router_id LVS_DEVEL
}

vrrp_instance VI_1 {
    state MASTER
    interface eth0
    virtual_router_id 51
    priority 101
    advert_int 1
    authentication {
        auth_type PASS
        auth_pass 1111
    }
    virtual_ipaddress {
        10.1.1.30
    }
}

– Setup backup server. Sample basic config file for backup is below. Note the use of ‘state BACKUP’ and also ‘priority 100’. Priority should be lower on backup.

! Configuration File for keepalived

global_defs {
   notification_email {
     admin@example.com
   }
   notification_email_from keepalived@example.com
   smtp_server 10.1.1.100
   smtp_connect_timeout 30
   router_id LVS_DEVEL
}

vrrp_instance VI_1 {
    state BACKUP
    interface eth0
    virtual_router_id 51
    priority 100
    advert_int 1
    authentication {
        auth_type PASS
        auth_pass 1111
    }
    virtual_ipaddress {
        10.1.1.30
    }
}

– Start keepalived on both master and backup.

$sudo service keepalived start

– Verify that keepalived is running. You can do this by checking the IP address on the MASTER.

On 10.1.1.10, MASTER, floating IP is assigned to eth0 when MASTER is up.

ip addr show eth0
2: eth0: <BROADCAST,MULTICAST,UP,LOWER_UP> mtu 1500 qdisc mq state UP qlen 1000
    link/ether 00:50:56:bd:4c:c7 brd ff:ff:ff:ff:ff:ff
    inet 10.1.1.10/24 brd 10.1.1.255 scope global eth0
    inet 10.1.1.30/32 scope global eth0

As you can see the 10.1.1.30 IP is with the master. Check the IP of the BACKUP HAProxy host.
On BACKUP, we have only the BACKUP IP, and not the floating IP.

# ip addr show eth0
2: eth0: <BROADCAST,MULTICAST,UP,LOWER_UP> mtu 1500 qdisc mq state UP qlen 1000
    link/ether 00:50:56:bd:7a:5f brd ff:ff:ff:ff:ff:ff
    inet 10.1.1.20/24 brd 10.1.1.255 scope global eth0

– You can also use tcpdump and verify that the master is sending VRRP advertisments.
VRRP uses Multicast to keep track of state, you can view multicast traffic using tcpdump as shown below.

#tcpdump net 224.0.0.0/4

Host h1.example.com is the master.

15:49:38.342468 IP h1.example.com > vrrp.mcast.net: VRRPv2, Advertisement, vrid 51, prio 100, authtype simple, intvl 1s, length 20
15:49:39.342767 IP h1.example.com > vrrp.mcast.net: VRRPv2, Advertisement, vrid 51, prio 100, authtype simple, intvl 1s, length 20
15:49:40.343062 IP h1.example.com > vrrp.mcast.net: VRRPv2, Advertisement, vrid 51, prio 100, authtype simple, intvl 1s, length 20
15:49:41.343371 IP h1.example.com > vrrp.mcast.net: VRRPv2, Advertisement, vrid 51, prio 100, authtype simple, intvl 1s, length 20

– To test the failover, turn off keepalived on the master using ‘service keepalived stop’.
Once I stop keepalived on the MASTER, I see the floating IP has now been assigned to the BACKUP.

# ip addr show eth0
2: eth0: <BROADCAST,MULTICAST,UP,LOWER_UP> mtu 1500 qdisc mq state UP qlen 1000
    link/ether 00:50:56:bd:7a:5f brd ff:ff:ff:ff:ff:ff
    inet 10.1.1.20/24 brd 10.1.1.255 scope global eth0
    inet 10.1.1.30/32 scope global eth0

– If you keep tcpdump running you should see that the BACKUP host is now sending out the VRRP advertisments. Host h2.example.com is now the master.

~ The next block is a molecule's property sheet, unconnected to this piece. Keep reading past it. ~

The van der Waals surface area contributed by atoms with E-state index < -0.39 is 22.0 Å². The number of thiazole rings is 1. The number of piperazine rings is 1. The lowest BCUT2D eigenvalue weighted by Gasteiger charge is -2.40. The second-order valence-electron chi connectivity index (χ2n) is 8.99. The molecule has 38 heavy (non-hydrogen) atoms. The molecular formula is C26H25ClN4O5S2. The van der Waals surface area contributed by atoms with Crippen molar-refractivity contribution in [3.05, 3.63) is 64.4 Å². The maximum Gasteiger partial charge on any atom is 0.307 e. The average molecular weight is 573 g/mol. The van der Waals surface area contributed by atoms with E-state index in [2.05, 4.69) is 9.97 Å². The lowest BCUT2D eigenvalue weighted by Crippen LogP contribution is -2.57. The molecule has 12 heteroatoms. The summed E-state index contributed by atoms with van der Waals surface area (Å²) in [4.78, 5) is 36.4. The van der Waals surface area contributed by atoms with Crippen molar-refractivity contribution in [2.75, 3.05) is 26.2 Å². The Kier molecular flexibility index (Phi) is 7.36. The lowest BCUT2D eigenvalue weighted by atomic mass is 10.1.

15:49:45.953584 IP h2.example.com > vrrp.mcast.net: VRRPv2, Advertisement, vrid 51, prio 100, authtype simple, intvl 1s, length 20
15:49:46.953889 IP h2.example.com > vrrp.mcast.net: VRRPv2, Advertisement, vrid 51, prio 100, authtype simple, intvl 1s, length 20
15:49:47.954202 IP h2.example.com > vrrp.mcast.net: VRRPv2, Advertisement, vrid 51, prio 100, authtype simple, intvl 1s, length 20
15:49:48.954519 IP h2.example.com > vrrp.mcast.net: VRRPv2, Advertisement, vrid 51, prio 100, authtype simple, intvl 1s, length 20

– In /var/log/messages on the BACKUP HAPRoxy host, you should see it taking over the floating IP. Host h2.example.com is the master now.

Mar  8 15:49:44 h2.example.com Keepalived_vrrp[4652]: VRRP_Instance(VI_1) Transition to MASTER STATE
Mar  8 15:49:45 h2.example.com Keepalived_vrrp[4652]: VRRP_Instance(VI_1) Entering MASTER STATE
Mar  8 15:49:45 h2.example.com Keepalived_vrrp[4652]: VRRP_Instance(VI_1) setting protocol VIPs.
Mar  8 15:49:45 h2.example.com Keepalived_vrrp[4652]: VRRP_Instance(VI_1) Sending gratuitous ARPs on eth0 for 10.1.10.30
Mar  8 15:49:45 h2.example.com Keepalived_healthcheckers[4651]: Netlink reflector reports IP 10.1.10.30 added
Mar  8 15:49:46 h2.example.com ntpd[2974]: Listen normally on 4 eth0 10.1.10.30 UDP 123
Mar  8 15:49:46 h2.example.com ntpd[2974]: peers refreshed
Mar  8 15:49:50 h2.example.com Keepalived_vrrp[4652]: VRRP_Instance(VI_1) Sending gratuitous ARPs on eth0 for 10.1.10.30
Mar  8 15:49:52 h2.example.com kernel: device eth0 left promiscuous mode

– Since the test has worked, Re-enable keepalived on the MASTER host and watch in tcpdump as host h1.example.com is back to being the master.
You can re-enable keepalived using ‘service keepalived start’.

16:16:41.841635 IP h1.example.com > vrrp.mcast.net: VRRPv2, Advertisement, vrid 51, prio 100, authtype simple, intvl 1s, length 20
16:16:42.842722 IP h1.example.com > vrrp.mcast.net: VRRPv2, Advertisement, vrid 51, prio 100, authtype simple, intvl 1s, length 20
16:16:43.843847 IP h1.example.com > vrrp.mcast.net: VRRPv2, Advertisement, vrid 51, prio 100, authtype simple, intvl 1s, length 20
16:16:44.844982 IP h1.example.com > vrrp.mcast.net: VRRPv2, Advertisement, vrid 51, prio 100, authtype simple, intvl 1s, length 20

– You can also check in /var/log/messages when host h1.example.com is the master.

Mar  8 15:50:18 h1.example.com Keepalived_vrrp[4324]: Kernel is reporting: interface eth0 UP
Mar  8 15:50:18 h1.example.com Keepalived_vrrp[4324]: VRRP_Instance(VI_1) Transition to MASTER STATE
Mar  8 15:50:19 h1.example.com Keepalived_vrrp[4324]: VRRP_Instance(VI_1) Entering MASTER STATE
Mar  8 15:50:19 h1.example.com Keepalived_vrrp[4324]: VRRP_Instance(VI_1) setting protocol VIPs.